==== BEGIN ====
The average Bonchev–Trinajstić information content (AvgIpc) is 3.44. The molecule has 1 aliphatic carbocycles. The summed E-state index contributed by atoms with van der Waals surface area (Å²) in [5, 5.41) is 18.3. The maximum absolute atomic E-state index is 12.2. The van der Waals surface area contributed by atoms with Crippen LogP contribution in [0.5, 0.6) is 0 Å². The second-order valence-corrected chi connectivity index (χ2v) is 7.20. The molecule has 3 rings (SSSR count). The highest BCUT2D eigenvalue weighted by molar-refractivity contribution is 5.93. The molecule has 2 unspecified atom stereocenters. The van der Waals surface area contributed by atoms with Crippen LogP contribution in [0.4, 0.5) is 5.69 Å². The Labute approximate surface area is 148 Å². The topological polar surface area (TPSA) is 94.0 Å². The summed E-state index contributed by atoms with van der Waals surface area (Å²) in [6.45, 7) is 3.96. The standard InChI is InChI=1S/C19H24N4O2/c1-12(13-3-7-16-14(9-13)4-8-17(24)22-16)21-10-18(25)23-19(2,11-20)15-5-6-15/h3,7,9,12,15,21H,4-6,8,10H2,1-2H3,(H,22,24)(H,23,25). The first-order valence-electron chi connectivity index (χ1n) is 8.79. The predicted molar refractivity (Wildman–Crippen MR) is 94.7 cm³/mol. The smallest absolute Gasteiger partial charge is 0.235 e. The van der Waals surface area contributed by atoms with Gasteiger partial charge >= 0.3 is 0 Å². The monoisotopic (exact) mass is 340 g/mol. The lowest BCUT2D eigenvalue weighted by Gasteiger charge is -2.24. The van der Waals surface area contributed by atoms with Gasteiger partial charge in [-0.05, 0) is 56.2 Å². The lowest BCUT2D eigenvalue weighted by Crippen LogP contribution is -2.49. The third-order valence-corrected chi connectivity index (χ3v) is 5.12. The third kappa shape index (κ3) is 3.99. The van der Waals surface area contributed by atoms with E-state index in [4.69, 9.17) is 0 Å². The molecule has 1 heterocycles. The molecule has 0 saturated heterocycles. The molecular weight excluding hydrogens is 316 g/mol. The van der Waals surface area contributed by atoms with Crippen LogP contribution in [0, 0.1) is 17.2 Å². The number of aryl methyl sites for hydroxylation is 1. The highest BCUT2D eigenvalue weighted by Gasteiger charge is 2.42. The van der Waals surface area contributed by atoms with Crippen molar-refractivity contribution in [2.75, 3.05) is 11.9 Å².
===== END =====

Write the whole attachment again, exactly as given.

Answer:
The average Bonchev–Trinajstić information content (AvgIpc) is 3.44. The molecule has 1 aliphatic carbocycles. The summed E-state index contributed by atoms with van der Waals surface area (Å²) in [5, 5.41) is 18.3. The maximum absolute atomic E-state index is 12.2. The van der Waals surface area contributed by atoms with Crippen LogP contribution in [0.5, 0.6) is 0 Å². The second-order valence-corrected chi connectivity index (χ2v) is 7.20. The molecule has 3 rings (SSSR count). The highest BCUT2D eigenvalue weighted by molar-refractivity contribution is 5.93. The molecule has 2 unspecified atom stereocenters. The van der Waals surface area contributed by atoms with Crippen LogP contribution in [0.4, 0.5) is 5.69 Å². The Labute approximate surface area is 148 Å². The topological polar surface area (TPSA) is 94.0 Å². The summed E-state index contributed by atoms with van der Waals surface area (Å²) in [6.45, 7) is 3.96. The standard InChI is InChI=1S/C19H24N4O2/c1-12(13-3-7-16-14(9-13)4-8-17(24)22-16)21-10-18(25)23-19(2,11-20)15-5-6-15/h3,7,9,12,15,21H,4-6,8,10H2,1-2H3,(H,22,24)(H,23,25). The first-order valence-electron chi connectivity index (χ1n) is 8.79. The predicted molar refractivity (Wildman–Crippen MR) is 94.7 cm³/mol. The smallest absolute Gasteiger partial charge is 0.235 e. The van der Waals surface area contributed by atoms with Gasteiger partial charge >= 0.3 is 0 Å². The monoisotopic (exact) mass is 340 g/mol. The lowest BCUT2D eigenvalue weighted by Gasteiger charge is -2.24. The van der Waals surface area contributed by atoms with Gasteiger partial charge in [-0.05, 0) is 56.2 Å². The lowest BCUT2D eigenvalue weighted by Crippen LogP contribution is -2.49. The third-order valence-corrected chi connectivity index (χ3v) is 5.12. The third kappa shape index (κ3) is 3.99. The van der Waals surface area contributed by atoms with E-state index in [4.69, 9.17) is 0 Å². The molecule has 1 heterocycles. The molecule has 0 saturated heterocycles. The molecular weight excluding hydrogens is 316 g/mol. The van der Waals surface area contributed by atoms with Crippen LogP contribution in [0, 0.1) is 17.2 Å². The number of aryl methyl sites for hydroxylation is 1. The highest BCUT2D eigenvalue weighted by Gasteiger charge is 2.42. The van der Waals surface area contributed by atoms with Crippen molar-refractivity contribution in [2.75, 3.05) is 11.9 Å².